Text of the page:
Last month, the European Commission launched a sector inquiry into consumer products and services that use IoT (Internet of Things) technology.
The study is intended to identify potential data privacy issues and the possibility of organisations misusing information to gain a competitive advantage.
Approximately 400 organisations will be asked for information about the products they sell, how personal data is collected and used, and the extent to which different devices can share information.
What are IoT devices doing with your personal data?
The European Commission has expressed concern that the producers of IoT devices – such as virtual assistants and smart watches – are able to collect vast amounts of data that can be used to harm competition.
For example, devices often ignore products and services offered by competitors, instead directing users towards those owned by the device’s parent company or its preferred partners, limiting users’ choices in the process.
Discussing the investigation, the European Commission Executive Vice-President Margrethe Vestager noted the many benefits of IoT technology, but stressed that “access to large amounts of user data appears to be the key for success in this sector”.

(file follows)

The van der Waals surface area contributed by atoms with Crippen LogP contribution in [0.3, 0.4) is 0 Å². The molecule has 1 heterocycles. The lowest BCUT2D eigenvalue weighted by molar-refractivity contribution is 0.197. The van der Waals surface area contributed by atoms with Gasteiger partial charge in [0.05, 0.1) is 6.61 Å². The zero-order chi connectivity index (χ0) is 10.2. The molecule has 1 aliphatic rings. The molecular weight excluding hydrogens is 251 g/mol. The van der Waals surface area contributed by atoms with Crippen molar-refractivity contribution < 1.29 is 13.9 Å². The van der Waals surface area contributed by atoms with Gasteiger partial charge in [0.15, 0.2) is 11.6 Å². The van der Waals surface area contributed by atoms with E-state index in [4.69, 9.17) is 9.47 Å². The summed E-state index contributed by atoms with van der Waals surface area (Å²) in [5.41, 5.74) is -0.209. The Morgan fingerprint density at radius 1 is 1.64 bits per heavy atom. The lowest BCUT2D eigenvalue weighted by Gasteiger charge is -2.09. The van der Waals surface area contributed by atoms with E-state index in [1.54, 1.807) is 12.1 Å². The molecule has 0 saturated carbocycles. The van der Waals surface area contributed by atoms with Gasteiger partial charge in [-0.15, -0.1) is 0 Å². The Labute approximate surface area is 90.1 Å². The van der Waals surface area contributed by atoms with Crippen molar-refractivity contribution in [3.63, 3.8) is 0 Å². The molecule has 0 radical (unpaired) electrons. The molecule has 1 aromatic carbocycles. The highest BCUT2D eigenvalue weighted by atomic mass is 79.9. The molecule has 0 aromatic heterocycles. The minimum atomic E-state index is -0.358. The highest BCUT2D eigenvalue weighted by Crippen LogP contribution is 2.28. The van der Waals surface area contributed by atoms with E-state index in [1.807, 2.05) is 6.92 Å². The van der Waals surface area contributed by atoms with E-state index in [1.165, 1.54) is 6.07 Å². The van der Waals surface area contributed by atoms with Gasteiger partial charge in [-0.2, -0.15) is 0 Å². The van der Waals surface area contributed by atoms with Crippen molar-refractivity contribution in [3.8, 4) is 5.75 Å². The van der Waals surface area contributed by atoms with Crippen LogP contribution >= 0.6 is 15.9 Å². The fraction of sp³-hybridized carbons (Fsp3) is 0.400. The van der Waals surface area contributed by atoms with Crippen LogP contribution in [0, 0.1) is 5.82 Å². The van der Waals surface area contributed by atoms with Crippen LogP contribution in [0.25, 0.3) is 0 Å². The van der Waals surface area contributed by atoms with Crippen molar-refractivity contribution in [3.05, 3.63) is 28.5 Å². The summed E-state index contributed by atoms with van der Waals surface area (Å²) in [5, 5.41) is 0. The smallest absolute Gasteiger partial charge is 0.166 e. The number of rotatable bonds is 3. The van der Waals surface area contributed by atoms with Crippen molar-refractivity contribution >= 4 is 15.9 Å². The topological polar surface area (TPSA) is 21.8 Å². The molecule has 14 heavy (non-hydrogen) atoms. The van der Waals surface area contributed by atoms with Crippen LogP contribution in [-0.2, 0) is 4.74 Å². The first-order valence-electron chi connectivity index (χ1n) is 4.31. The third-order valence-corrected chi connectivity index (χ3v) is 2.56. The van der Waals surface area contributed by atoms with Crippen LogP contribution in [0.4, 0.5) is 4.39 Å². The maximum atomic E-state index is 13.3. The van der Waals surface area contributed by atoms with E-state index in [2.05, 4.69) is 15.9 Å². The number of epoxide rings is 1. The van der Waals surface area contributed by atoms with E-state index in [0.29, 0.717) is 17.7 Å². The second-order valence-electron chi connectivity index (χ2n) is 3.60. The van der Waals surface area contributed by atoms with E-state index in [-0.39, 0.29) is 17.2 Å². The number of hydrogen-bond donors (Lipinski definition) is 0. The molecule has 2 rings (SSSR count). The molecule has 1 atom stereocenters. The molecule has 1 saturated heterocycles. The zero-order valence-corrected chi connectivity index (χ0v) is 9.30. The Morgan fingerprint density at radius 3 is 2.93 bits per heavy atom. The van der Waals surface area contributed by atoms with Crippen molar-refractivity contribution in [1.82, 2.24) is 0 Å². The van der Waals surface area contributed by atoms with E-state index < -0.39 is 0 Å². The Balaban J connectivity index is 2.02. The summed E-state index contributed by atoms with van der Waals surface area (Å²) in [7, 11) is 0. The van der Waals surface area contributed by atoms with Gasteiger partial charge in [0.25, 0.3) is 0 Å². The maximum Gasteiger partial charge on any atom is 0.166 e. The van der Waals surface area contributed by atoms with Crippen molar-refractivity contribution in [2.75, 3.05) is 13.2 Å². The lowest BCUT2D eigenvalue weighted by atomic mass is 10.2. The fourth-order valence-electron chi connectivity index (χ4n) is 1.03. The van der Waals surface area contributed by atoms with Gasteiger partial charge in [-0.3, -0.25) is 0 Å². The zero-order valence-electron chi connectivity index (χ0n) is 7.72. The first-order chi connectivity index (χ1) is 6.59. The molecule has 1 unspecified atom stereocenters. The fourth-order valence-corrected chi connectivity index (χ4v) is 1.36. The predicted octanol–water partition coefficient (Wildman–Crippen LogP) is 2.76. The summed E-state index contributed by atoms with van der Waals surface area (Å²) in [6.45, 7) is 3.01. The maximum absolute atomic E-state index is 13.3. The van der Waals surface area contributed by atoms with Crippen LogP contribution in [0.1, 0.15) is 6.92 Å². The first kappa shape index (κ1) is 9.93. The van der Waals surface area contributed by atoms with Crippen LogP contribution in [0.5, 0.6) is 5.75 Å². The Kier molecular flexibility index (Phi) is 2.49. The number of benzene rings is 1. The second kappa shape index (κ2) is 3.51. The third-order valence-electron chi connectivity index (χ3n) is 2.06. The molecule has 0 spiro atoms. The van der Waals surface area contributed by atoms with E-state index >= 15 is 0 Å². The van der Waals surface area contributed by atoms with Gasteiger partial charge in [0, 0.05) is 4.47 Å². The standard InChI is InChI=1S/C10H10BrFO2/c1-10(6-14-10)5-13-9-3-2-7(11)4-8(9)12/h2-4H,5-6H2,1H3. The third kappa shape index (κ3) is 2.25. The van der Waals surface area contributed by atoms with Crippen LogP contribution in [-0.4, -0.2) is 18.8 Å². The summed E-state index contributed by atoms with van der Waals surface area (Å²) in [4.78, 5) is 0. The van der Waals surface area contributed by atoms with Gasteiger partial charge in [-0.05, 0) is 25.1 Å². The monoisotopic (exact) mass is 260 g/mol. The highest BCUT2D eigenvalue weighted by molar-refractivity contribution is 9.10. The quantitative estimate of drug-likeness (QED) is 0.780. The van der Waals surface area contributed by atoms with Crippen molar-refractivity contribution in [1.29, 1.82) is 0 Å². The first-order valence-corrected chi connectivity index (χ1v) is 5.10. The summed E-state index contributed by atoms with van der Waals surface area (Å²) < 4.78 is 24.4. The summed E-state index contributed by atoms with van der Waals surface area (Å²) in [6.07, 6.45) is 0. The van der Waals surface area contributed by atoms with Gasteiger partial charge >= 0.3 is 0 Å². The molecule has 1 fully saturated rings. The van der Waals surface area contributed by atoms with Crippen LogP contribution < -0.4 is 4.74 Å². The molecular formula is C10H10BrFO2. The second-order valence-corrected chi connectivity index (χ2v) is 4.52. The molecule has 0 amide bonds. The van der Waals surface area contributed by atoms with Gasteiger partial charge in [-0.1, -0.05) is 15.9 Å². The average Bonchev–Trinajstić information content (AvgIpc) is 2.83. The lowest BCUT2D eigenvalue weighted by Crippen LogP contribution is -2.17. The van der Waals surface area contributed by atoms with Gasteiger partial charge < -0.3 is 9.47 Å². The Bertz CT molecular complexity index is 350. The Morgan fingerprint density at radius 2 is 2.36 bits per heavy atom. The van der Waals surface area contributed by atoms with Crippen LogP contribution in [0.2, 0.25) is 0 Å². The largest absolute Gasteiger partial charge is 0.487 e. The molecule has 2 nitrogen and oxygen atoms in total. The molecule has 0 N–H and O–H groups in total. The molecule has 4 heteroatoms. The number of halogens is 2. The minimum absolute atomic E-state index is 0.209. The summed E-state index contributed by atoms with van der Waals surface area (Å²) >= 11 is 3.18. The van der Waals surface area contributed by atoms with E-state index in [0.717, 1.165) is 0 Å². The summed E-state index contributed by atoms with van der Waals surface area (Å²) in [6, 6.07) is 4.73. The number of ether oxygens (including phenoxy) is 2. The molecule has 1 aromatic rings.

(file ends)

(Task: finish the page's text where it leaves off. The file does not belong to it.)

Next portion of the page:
As such, she said it was essential to make sure that “market players are not using their control over such data to distort competition, or otherwise close off these markets for competitors. This sector inquiry will help us better understand the nature and likely effects of the possible competition problems in this sector.”
The European Commission is inviting comments from organisations that sell IoT devices and those that offer products and services through these devices.
It plans to publish a preliminary report based on the answers in the spring of 2021, with the final report expected in the summer of 2022.
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